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High blood sugar (hyperglycemia) occurs when there is too much glucose (sugar) in the bloodstream. Blood sugar that is often high causes long-term complications, so try to prevent it. And treat it quickly when it happens. High blood sugar can result from the following:
Taking too little insulin or diabetes medication
Using insulin that’s not stored properly or that’s past the expiration date
Eating too much food at once
Being less active than usual
Being under stress
A rebound in response to low blood sugar
Hormonal changes during puberty
Your child may be thirsty and need to urinate often. Severe high blood sugar may cause nausea, blurry vision, weakness, or dizziness. Encourage your child to learn to recognize the symptoms of high blood sugar and tell you about them right away. But keep in mind that sometimes there are no symptoms.
Check your child’s blood sugar.
If blood sugar is over your child’s target range, give him or her water or sugar-free and caffeine-free drinks.
If blood sugar is over 240, check your child’s blood or urine for ketones.
If your child’s blood sugar stays over 240 or your child has ketones, call the doctor.
Follow the plan given to you by your child’s healthcare providers, which may include giving extra insulin.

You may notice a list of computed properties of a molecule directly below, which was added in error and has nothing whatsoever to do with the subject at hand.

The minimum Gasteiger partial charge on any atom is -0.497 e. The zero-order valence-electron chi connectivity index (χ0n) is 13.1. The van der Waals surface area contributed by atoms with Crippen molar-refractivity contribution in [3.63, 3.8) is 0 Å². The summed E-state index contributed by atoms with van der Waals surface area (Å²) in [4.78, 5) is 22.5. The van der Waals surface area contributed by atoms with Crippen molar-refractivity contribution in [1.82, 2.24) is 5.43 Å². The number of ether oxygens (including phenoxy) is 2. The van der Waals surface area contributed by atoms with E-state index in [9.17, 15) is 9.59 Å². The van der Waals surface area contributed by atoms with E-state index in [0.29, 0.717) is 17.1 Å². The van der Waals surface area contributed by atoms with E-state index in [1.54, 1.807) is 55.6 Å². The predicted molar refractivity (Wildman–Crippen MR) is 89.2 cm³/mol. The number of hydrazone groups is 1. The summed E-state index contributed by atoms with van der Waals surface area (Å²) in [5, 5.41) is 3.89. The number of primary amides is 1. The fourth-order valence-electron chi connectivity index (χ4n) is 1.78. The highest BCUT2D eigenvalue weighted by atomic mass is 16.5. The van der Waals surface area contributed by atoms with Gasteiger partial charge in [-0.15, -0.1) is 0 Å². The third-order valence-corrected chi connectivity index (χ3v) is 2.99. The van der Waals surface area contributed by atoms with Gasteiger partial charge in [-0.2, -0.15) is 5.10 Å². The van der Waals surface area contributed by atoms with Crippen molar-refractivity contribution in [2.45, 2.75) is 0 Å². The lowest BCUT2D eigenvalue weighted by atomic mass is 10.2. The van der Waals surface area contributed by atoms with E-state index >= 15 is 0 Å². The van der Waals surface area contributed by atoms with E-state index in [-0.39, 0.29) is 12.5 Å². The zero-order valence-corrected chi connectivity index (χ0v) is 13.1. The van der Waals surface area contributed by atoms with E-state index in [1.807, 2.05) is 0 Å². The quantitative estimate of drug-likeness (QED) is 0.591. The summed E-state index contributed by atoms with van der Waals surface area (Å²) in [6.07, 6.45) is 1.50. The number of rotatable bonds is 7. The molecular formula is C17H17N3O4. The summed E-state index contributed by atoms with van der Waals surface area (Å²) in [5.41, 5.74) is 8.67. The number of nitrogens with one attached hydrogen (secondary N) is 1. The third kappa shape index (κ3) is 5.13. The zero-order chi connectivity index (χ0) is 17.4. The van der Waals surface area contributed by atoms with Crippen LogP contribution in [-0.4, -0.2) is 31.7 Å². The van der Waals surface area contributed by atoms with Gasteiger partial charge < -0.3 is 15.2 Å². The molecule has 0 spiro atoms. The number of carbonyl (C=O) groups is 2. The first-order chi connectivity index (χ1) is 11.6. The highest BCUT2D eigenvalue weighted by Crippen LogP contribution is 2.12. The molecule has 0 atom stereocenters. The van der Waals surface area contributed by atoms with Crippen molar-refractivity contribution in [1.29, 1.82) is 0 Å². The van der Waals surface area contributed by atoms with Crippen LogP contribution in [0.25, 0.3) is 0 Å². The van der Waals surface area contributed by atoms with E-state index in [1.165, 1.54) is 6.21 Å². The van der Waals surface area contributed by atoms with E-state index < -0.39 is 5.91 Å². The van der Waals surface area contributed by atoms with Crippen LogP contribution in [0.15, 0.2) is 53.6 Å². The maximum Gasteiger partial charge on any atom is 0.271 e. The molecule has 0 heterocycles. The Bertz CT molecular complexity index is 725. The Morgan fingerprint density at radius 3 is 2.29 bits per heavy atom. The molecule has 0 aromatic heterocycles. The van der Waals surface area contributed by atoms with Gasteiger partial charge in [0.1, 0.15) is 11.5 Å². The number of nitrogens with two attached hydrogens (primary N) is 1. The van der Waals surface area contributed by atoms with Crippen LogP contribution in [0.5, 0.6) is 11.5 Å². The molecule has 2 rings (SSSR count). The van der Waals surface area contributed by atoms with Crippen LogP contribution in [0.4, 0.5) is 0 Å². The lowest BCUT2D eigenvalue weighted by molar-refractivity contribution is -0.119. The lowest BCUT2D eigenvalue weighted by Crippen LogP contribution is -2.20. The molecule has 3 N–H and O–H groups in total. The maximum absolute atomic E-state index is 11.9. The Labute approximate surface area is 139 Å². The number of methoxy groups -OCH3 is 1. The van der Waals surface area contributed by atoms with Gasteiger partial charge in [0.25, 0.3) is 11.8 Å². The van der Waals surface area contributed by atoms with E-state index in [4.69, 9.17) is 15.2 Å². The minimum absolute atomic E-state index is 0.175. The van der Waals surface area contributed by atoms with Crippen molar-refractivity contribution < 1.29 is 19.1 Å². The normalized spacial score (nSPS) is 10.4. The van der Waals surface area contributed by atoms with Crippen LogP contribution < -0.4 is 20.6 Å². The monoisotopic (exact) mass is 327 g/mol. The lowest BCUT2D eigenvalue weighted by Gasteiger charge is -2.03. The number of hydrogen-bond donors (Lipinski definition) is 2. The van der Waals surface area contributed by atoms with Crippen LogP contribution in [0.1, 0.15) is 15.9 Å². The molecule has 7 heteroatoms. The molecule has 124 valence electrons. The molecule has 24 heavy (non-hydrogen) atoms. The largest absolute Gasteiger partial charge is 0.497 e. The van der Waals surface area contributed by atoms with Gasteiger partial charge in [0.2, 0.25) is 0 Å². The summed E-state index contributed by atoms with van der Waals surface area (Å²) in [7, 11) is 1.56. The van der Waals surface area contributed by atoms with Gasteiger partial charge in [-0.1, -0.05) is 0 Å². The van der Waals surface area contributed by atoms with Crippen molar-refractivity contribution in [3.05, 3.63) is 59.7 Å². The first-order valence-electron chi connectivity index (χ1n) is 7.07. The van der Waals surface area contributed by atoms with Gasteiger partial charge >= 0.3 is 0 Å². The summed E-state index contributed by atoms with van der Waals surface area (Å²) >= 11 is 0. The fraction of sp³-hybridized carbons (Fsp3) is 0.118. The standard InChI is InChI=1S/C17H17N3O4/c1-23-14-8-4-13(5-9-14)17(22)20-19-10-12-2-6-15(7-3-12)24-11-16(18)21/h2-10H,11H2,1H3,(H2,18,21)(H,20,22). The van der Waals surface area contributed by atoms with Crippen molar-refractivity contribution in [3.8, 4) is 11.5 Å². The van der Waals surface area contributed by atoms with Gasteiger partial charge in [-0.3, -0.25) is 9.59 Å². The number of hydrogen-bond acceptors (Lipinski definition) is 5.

A moderate to high level of ketones in your child’s blood or urine is a sign of diabetic ketoacidosis (DKA). Follow your healthcare team’s guidelines for giving additional insulin and notifying their office. Check blood sugar often and don’t let your child exercise until ketones are back to normal. Left untreated, DKA may require hospitalization.
When your child is ill, his or her blood sugar may be higher than usual. This may be true even if he or she is not eating as much as usual. To handle this, you will develop a sick-day plan with your child’s healthcare provider. This plan will probably involve more monitoring and extra insulin. On sick days, keep in close contact with your child’s healthcare providers.
Make sure that:
Your child takes insulin on time and in the right amount.
Your child’s meals and snacks are spread throughout the day.
You follow the sick-day plan during an illness.
Insulin is stored properly so that it doesn’t spoil.